The votes are in and Nextdoor has published their "Neighborhood Favorites" list. (full list here) So without further ado, here are the winners for Mission Terrace.:
REPRINTED FROM INGLESIDE-EXCELSIOR LIGHT
On Oct. 21, Jack Hart, an 18-year member of the San Francisco Police Department took over Ingleside Police Station, the second largest district in the city. We talked with Capt. Hart about his background, his first month in charge and the challenges he expects to face.
What is your background with the San Francisco Police Department?
My great-grandfather, Charles W. King, was a streetcar driver going up and down Market Street. He and his wife, Georgia King had their first son right around April 1906. When the Great Quake hit on April 18, the hospital they were in collapsed and [King] joined the Police Department immediately. His star number was 596, the same star number I wear. He served for 25 years and was hit and killed by a drunk driver while acting as a crossing guard for school kids on Alemany Boulevard in 1931, which is in the Ingleside Police Station District.
My father grew up on Jersey Street, which is in the Ingleside District. I grew up in Diamond Heights and I currently live on Flood Street in Sunnyside, which are both in the Ingleside District. Generations of my family have lived in the Ingleside District and yet I have never policed the area because I have worked at four of the other stations: Southern, Tenderloin, Mission and Bayview-Hunters Point. Those were my main patrol assignments.
I’m also an attorney, so I spent several years in our legal office acting as an attorney on behalf of the Police Department in civil, criminal, state and federal courts. As a sergeant-lieutenant I was in charge of Candlestick Park. I managed an NFC Championship game in 2012 against the Giants. I had 210 cops working for me and we were policing 70,000 people in the pouring rain.
I joined the department in June 1999, so I’m relatively new in the department but I have a lot of family experience. I was a Police Cadet with the Police Activities League when I was 14. With all of those connections, it’s not just a professional accomplishment to be the captain of Ingleside Station, it’s also a personal mission because I’m so connected to this district. I want this place to be great too.
How have you spent your first month on the job?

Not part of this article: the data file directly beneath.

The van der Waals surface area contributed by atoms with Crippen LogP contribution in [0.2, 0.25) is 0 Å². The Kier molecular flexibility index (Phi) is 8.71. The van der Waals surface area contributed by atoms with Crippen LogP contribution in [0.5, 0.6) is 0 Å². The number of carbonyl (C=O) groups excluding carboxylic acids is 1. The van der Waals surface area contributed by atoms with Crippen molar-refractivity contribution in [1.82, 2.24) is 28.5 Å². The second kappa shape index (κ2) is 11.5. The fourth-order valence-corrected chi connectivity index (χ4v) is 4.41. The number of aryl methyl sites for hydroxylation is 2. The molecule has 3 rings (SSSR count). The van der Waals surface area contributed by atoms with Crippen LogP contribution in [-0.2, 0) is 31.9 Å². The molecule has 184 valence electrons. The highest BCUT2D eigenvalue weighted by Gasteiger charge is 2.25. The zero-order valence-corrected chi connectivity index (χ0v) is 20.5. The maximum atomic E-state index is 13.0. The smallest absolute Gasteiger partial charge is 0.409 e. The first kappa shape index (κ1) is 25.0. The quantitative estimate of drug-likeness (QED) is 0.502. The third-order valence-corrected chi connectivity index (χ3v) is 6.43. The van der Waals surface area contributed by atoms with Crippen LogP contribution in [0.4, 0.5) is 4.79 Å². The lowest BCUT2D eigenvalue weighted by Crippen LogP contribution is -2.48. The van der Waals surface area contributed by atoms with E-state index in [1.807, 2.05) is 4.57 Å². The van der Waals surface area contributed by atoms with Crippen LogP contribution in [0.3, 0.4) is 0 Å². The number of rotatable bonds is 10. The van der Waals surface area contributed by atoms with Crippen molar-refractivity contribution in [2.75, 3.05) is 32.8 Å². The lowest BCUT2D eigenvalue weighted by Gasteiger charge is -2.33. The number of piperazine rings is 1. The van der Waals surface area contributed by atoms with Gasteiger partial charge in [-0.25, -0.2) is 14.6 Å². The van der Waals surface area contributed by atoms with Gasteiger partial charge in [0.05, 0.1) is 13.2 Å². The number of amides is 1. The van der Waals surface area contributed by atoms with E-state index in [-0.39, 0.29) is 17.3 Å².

I’ve spent the entire month trying to figure out the cops, the community and the crime –– and not necessarily in that order. As an instructor in the San Francisco Police Academy, I’ve taught about 52 recruit classes about constitutional law, criminal law and so on. Since our department is very young –– about 70 percent of our department has less than five years on the job –– I know all of them or at least they all know me because I was one of their instructors in the academy. Since I already knew them, it didn’t take long to get up to speed with all of them.
I’ve probably been to about 30 community meetings so far. It’s been great because everyone is so motivated to fix these neighborhood issues. I’d be really concerned if there were only three or four people showing up to these meetings, but most of them have 30 or 40, which is great. Even if they’re yelling at me, it shows me they care.
What are some of the unique features of Ingleside Station and what do you think will be some of the biggest challenges?
One of the challenges of the Ingleside is that it’s a big district. I think we’re about 25 percent of the city, about the size of Daly City with the population of Daly City, basically shoved into one police district. It’s a lot of real estate to cover and there are a lot of streets that stop and start and are winding streets. All of that creates this challenge that we are really relient on our police cars to cover the distance, which kind of sucks, to be frank.
In the Tenderloin District at least there’s a flat topography. It’s a densely-populated area, but at least you can kind of cover it on foot. In Ingleside, our challenge is that our cops are all in their cars. They put an average of 50-60 miles a day on the car.
One of the challenges is getting officers out of their cars to engage on a block-by-block basis so that they can understand the unique challenges and strengths of each neighborhood. Especially in areas that have violence issues like Visitacion Valley in the Sunnydale neighborhoods. We’re spending a lot of time down there and other neighborhoods are not necessarily getting the same investment on a day-to-day basis.
The biggest challenge is that we need more cops. We’re probably a good 25 to 30 cops short of where we should be in terms of all our responsibilities and all the things we need. Besides having more cops, it’s important to make space for our cops to understand how important it is to get out of their cars and talk to people when they get the chance to do so.
What was your motivation for going to law school?
I initially went to law school because the police department wasn’t hiring. I graduated from Santa Clara University with a bachelor’s degree and the department wasn’t hiring yet. So I thought to myself, ‘What could I do with this time to make it meaningful?’ So I applied to law school and got into University of San Francisco. I’m so glad that I did. Education is hugely important in policing these days because we’re expected to be so much and know so much. There’s 20-20 hindsight on what we should have done, so we have to know what we’re doing. So I’m glad that I went to law school and passed the BAR exam, and I love it that officers still call me at 3 in the morning with questions about how we should handle a particular case. I think we want to be more informed as officers and want to get it right, and that law degree helps to facilitate that.
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